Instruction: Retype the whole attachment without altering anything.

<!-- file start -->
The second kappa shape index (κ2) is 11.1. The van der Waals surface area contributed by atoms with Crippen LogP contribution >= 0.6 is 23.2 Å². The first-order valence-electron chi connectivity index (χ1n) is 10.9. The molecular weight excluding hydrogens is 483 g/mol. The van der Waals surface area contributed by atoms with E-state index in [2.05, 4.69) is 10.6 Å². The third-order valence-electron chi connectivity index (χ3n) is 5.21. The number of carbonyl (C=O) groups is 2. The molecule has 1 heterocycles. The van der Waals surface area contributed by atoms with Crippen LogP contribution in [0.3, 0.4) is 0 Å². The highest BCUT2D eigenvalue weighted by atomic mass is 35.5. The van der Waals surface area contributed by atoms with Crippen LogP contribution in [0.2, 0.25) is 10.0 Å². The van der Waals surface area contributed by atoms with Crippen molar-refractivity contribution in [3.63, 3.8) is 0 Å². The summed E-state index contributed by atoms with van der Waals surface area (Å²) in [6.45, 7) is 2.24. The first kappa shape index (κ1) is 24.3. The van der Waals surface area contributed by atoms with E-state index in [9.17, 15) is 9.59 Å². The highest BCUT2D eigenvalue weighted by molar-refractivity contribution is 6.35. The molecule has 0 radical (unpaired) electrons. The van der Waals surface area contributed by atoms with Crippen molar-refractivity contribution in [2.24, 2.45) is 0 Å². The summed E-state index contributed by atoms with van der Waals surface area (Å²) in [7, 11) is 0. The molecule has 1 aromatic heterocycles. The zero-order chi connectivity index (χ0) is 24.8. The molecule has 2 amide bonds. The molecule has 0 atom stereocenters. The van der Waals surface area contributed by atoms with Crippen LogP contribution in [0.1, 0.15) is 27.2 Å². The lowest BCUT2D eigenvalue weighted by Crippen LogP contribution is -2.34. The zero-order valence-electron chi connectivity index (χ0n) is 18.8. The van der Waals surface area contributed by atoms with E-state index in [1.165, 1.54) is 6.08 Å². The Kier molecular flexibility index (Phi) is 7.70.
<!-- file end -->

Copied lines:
The second kappa shape index (κ2) is 11.1. The van der Waals surface area contributed by atoms with Crippen LogP contribution >= 0.6 is 23.2 Å². The first-order valence-electron chi connectivity index (χ1n) is 10.9. The molecular weight excluding hydrogens is 483 g/mol. The van der Waals surface area contributed by atoms with E-state index in [2.05, 4.69) is 10.6 Å². The third-order valence-electron chi connectivity index (χ3n) is 5.21. The number of carbonyl (C=O) groups is 2. The molecule has 1 heterocycles. The van der Waals surface area contributed by atoms with Crippen LogP contribution in [0.3, 0.4) is 0 Å². The highest BCUT2D eigenvalue weighted by atomic mass is 35.5. The van der Waals surface area contributed by atoms with Crippen LogP contribution in [0.2, 0.25) is 10.0 Å². The van der Waals surface area contributed by atoms with Crippen molar-refractivity contribution in [3.63, 3.8) is 0 Å². The summed E-state index contributed by atoms with van der Waals surface area (Å²) in [6.45, 7) is 2.24. The first kappa shape index (κ1) is 24.3. The van der Waals surface area contributed by atoms with E-state index in [9.17, 15) is 9.59 Å². The highest BCUT2D eigenvalue weighted by molar-refractivity contribution is 6.35. The molecule has 0 radical (unpaired) electrons. The van der Waals surface area contributed by atoms with Crippen molar-refractivity contribution in [2.24, 2.45) is 0 Å². The summed E-state index contributed by atoms with van der Waals surface area (Å²) in [7, 11) is 0. The molecule has 1 aromatic heterocycles. The zero-order chi connectivity index (χ0) is 24.8. The molecule has 2 amide bonds. The molecule has 0 atom stereocenters. The van der Waals surface area contributed by atoms with Crippen LogP contribution in [0.1, 0.15) is 27.2 Å². The lowest BCUT2D eigenvalue weighted by Crippen LogP contribution is -2.34. The zero-order valence-electron chi connectivity index (χ0n) is 18.8. The van der Waals surface area contributed by atoms with E-state index in [1.165, 1.54) is 6.08 Å². The Kier molecular flexibility index (Phi) is 7.70.